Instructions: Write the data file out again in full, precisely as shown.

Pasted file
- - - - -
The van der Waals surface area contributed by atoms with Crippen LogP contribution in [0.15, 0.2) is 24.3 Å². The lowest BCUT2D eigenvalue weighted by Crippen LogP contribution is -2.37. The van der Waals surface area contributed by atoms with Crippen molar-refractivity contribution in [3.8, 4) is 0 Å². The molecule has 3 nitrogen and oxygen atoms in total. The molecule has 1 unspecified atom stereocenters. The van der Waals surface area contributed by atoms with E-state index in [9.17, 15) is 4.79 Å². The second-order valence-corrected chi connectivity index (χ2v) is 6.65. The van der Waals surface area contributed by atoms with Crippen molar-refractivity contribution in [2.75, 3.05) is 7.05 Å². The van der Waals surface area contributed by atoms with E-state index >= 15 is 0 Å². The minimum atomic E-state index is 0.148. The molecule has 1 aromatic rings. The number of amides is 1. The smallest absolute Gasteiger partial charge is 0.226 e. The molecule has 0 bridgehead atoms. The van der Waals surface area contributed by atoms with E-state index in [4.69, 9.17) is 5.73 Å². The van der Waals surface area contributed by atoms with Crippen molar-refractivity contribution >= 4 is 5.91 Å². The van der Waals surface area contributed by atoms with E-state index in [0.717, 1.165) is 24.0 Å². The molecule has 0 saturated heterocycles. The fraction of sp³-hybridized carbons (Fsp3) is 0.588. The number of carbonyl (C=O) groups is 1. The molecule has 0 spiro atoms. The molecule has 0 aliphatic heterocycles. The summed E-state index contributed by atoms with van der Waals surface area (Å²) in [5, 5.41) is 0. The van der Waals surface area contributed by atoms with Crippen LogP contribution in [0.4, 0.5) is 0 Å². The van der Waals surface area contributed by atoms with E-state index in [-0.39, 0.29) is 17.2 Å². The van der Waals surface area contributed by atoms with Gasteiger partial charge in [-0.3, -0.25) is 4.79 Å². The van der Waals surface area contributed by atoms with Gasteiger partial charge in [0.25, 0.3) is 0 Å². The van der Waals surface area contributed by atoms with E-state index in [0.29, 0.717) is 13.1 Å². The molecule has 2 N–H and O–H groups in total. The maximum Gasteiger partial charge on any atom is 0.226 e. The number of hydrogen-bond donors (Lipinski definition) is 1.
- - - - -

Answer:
The van der Waals surface area contributed by atoms with Crippen LogP contribution in [0.15, 0.2) is 24.3 Å². The lowest BCUT2D eigenvalue weighted by Crippen LogP contribution is -2.37. The van der Waals surface area contributed by atoms with Crippen molar-refractivity contribution in [3.8, 4) is 0 Å². The molecule has 3 nitrogen and oxygen atoms in total. The molecule has 1 unspecified atom stereocenters. The van der Waals surface area contributed by atoms with E-state index in [9.17, 15) is 4.79 Å². The second-order valence-corrected chi connectivity index (χ2v) is 6.65. The van der Waals surface area contributed by atoms with Crippen molar-refractivity contribution in [2.75, 3.05) is 7.05 Å². The van der Waals surface area contributed by atoms with E-state index >= 15 is 0 Å². The minimum atomic E-state index is 0.148. The molecule has 1 aromatic rings. The number of amides is 1. The smallest absolute Gasteiger partial charge is 0.226 e. The molecule has 0 bridgehead atoms. The van der Waals surface area contributed by atoms with E-state index in [4.69, 9.17) is 5.73 Å². The van der Waals surface area contributed by atoms with Crippen molar-refractivity contribution >= 4 is 5.91 Å². The van der Waals surface area contributed by atoms with E-state index in [0.717, 1.165) is 24.0 Å². The molecule has 0 saturated heterocycles. The fraction of sp³-hybridized carbons (Fsp3) is 0.588. The number of carbonyl (C=O) groups is 1. The molecule has 0 spiro atoms. The molecule has 0 aliphatic heterocycles. The summed E-state index contributed by atoms with van der Waals surface area (Å²) in [5, 5.41) is 0. The van der Waals surface area contributed by atoms with Crippen LogP contribution in [0.4, 0.5) is 0 Å². The van der Waals surface area contributed by atoms with E-state index in [-0.39, 0.29) is 17.2 Å². The van der Waals surface area contributed by atoms with Gasteiger partial charge in [-0.3, -0.25) is 4.79 Å². The van der Waals surface area contributed by atoms with Gasteiger partial charge in [0.25, 0.3) is 0 Å². The van der Waals surface area contributed by atoms with E-state index in [0.29, 0.717) is 13.1 Å². The molecule has 2 N–H and O–H groups in total. The maximum Gasteiger partial charge on any atom is 0.226 e. The number of hydrogen-bond donors (Lipinski definition) is 1.